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Economy in Brief

EMU Trade Surplus Expands on Weak Import Rise
by Robert Brusca  March 18, 2019

In the EMU, both import and export gains were modest in January. Imports rose by just 0.3% while exports gained 0.8%, expanding the monthly surplus in January to 17.04 billion euros from 16.02 billion euros in December. The surplus was down from 20.26 billion euros one year ago.

However, there was still a lot change going on among EMU trade flows. The balance of trade for manufactures plunged to a surplus reading of 24.5 billion euros in January from 36.7 billion euros in December while the balance on nonmanufactures trade contracted sharply to -7.5 billion euros from -20.7 billion euros. The surplus on manufactures trade was down sharply from 35.9 billion euros one year ago while the deficit on nonmanufactures trade was down sharply from -15.6 billion euros one year ago. These are striking and largely offsetting changes. While these shifts are extreme, the EMU has a history of such large changes occurring in January within the manufacturing and nonmanufacturing sectors. Historically, most of the time these shifts are meaningless and do not signal a trend change.

In January exports of manufactures are plunging and decelerating sharply from 12-months to 6-months to 3-months while nonmanufactures exports are accelerating sharply. And, both of these ‘trends’ are sharply opposed by the movement of nonmanufactures and of manufactures exports in the month of January. For imports there are no clear trends but manufacturing imports are off sharply over three-months while nonmanufactures imports are up extremely strongly over three-months.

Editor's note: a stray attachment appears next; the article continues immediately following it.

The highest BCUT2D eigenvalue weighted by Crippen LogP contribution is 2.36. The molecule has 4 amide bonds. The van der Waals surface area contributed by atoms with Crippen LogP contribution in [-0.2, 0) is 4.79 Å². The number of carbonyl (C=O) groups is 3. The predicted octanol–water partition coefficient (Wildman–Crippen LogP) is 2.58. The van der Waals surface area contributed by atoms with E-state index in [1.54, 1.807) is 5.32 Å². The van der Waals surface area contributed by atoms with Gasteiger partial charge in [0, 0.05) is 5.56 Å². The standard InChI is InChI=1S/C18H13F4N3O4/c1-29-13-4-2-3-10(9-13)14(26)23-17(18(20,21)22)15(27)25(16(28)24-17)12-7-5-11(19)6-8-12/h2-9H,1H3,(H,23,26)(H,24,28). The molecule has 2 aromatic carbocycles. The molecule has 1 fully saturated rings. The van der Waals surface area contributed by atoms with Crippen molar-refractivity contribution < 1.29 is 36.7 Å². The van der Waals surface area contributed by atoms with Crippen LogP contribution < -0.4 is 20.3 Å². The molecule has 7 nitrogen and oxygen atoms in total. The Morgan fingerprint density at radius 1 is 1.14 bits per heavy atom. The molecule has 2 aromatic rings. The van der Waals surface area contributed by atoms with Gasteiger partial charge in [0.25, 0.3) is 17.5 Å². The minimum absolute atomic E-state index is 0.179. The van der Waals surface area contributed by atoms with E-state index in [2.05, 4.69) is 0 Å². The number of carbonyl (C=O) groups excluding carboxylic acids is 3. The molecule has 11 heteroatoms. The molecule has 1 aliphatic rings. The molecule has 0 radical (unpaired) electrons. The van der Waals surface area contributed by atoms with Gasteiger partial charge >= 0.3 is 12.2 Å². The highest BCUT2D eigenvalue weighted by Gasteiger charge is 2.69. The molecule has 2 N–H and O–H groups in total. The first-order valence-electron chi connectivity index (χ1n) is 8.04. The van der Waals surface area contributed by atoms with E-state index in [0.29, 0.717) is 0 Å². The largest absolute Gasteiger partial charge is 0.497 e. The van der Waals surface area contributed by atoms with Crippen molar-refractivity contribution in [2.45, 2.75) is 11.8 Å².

In January, export trends among European countries have mixed trends. France, the U.K. and the Netherlands show export increases while Finland, Portugal and Belgium log declines. German exports are flat month-to-month in January. But viewed over three months, the tilt is to weakness with double-digit annualized rates of export declines in France, the Netherlands, Finland, and Belgium. On that same three-month period, Portuguese exports are rising at a 15% annual rate while U.K. and German exports rise at abut a 6% annual rate. Trends also are mixed over six months while over 12 months exports still are rising in five of seven of these countries (Finland and Belgium are the exceptions).

In Asia today, Singapore reported a recovery in exports for February after a decline over the previous three months; its nonoil domestic exports expanded by 4.9% year-on-year. In Japan, exports fell by 1.2% year-on-year in February. The Baltic dry goods index continues to point to weak global trade.

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